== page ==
Blade Runner. Why’d it have to be Blade Runner?
(I’m mix-and-matching my Harrison Ford references; so sorry.)
I had cause to recently discuss with an old friend (François; yo, mon ami) that i still haven’t bothered to watch Ridley Scott’s Blade Runner — The Final Cut Till I Need More Cash version of the film (i’m sure that was the title…) because i really don’t care that much. And though you don’t know it, this is surprising information, because as François did and still does, i loved Blade Runner once upon a time. But when i loved it, back in the day of the film’s original release, it was widely known that the studio had taken the film out of Ridley Scott’s hands at the eleventh hour (adding the horrendous voice-over among other things). And so it was easy to gaze upon this flawed masterpiece and assume that all the many, many, many, many, many, many mistakes present in the film (the miscounted replicants, the horrible dubbing in the snake bazaar, the stray hand on Batty’s shoulder when he first appears, the sudden blue sky over the dove when it flies away, et al) were the result of ham-fisted studio edits that broke the delicate perfection of Scott’s vision.
Except then in 1992, Scott released the director’s cut of the film, which François and i both went to see on opening day with great anticipation, knowing that finally we would experience the film as the auteur had intended it. Only the director’s cut still had all the many, many, many, many, many, many mistakes present in the theatrical release, as well as a fucking unicorn. And i decided as i left the theater that if it that was the film Ridley Scott actually envisioned, then Ridley Scott should go fuck himself.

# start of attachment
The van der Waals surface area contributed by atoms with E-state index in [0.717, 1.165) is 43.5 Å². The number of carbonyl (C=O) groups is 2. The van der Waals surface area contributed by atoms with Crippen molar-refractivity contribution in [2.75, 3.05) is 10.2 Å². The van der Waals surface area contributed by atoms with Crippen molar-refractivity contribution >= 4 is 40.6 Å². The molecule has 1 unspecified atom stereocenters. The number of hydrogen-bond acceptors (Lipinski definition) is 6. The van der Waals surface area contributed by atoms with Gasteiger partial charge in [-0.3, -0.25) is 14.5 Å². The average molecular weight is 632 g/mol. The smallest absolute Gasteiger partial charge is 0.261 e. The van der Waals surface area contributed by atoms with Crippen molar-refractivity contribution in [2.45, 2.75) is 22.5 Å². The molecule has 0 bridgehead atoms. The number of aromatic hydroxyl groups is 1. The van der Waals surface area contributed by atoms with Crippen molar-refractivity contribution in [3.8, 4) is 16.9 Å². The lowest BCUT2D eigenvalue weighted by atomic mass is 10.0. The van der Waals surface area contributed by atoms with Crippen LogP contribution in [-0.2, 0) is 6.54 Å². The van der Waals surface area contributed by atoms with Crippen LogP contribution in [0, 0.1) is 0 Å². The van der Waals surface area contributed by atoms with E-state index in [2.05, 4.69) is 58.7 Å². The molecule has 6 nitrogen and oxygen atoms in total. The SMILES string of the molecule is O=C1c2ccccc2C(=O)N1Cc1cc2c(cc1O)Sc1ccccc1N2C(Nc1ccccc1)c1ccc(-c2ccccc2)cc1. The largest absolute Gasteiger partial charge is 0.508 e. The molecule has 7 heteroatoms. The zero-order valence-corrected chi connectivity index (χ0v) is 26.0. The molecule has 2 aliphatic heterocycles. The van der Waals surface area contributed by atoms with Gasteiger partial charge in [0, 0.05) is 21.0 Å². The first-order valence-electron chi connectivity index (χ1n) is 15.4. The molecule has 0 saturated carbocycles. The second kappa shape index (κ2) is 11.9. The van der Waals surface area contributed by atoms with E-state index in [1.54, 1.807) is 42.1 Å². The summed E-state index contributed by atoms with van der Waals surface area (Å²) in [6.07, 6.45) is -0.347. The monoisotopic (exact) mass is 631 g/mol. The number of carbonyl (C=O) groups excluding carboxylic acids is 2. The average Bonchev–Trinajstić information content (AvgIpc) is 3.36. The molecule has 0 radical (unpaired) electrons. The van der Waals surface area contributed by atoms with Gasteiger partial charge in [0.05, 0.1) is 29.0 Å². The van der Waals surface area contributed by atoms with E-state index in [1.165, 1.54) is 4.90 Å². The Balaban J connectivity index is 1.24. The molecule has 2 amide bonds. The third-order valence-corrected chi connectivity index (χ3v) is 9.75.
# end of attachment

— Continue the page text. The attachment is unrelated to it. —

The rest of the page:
I know, i know, i know that the things that bothered me about Blade Runner were nothing more than minor technical annoyances, taken objectively. And to reiterate, back in the day, i loved the film as much as anyone ever did or could. However, one of the things that can turn a minor annoyance into an aggravation is the intent. If someone accidentally hits you in the back of the head, it’s annoying but you’ll probably forgive them for it. But if they do it on purpose, it’s a different story. In the same vein, if you assume that someone hit you in the back of the head by accident, then discover that they did it on purpose, your attitude toward them is liable to change. That’s my thing with Ridley Scott. The director’s cut of Blade Runner was him saying “All those mistakes you thought of as accidents were really me not giving a shit, as demonstrated by the fact that adding a fucking unicorn was more important to me than fixing the mistakes the second time around”. And as a result, i chose to be unforgiving.
But then in 2007, it was revealed that the 1992 director’s cut wasn’t actually a director’s cut, just kidding, ha ha. The 25th-anniversary final cut edition would be the definitive actual version of the film as Scott intended, sorry about the eight bucks i wasted in ’92, no hard feelings. And i’ve spent some time reading up on the not insignificant changes to the final cut, which, to be fair, finally do address the vast majority of the stupid mistakes that shouldn’t have been in the film in the first place, and kudos to Scott for taking the time and all that. But two things about the final cut still galvanize my dispassion for this film, in the way that one feels a cold hate for an ex-girlfriend who you were nuts about at the time but realized only years later was truly nothing like the person you thought she was through the haze of young love:
Still got the fucking unicorn; and Ridley Scott is still talking about how Deckard is a replicant.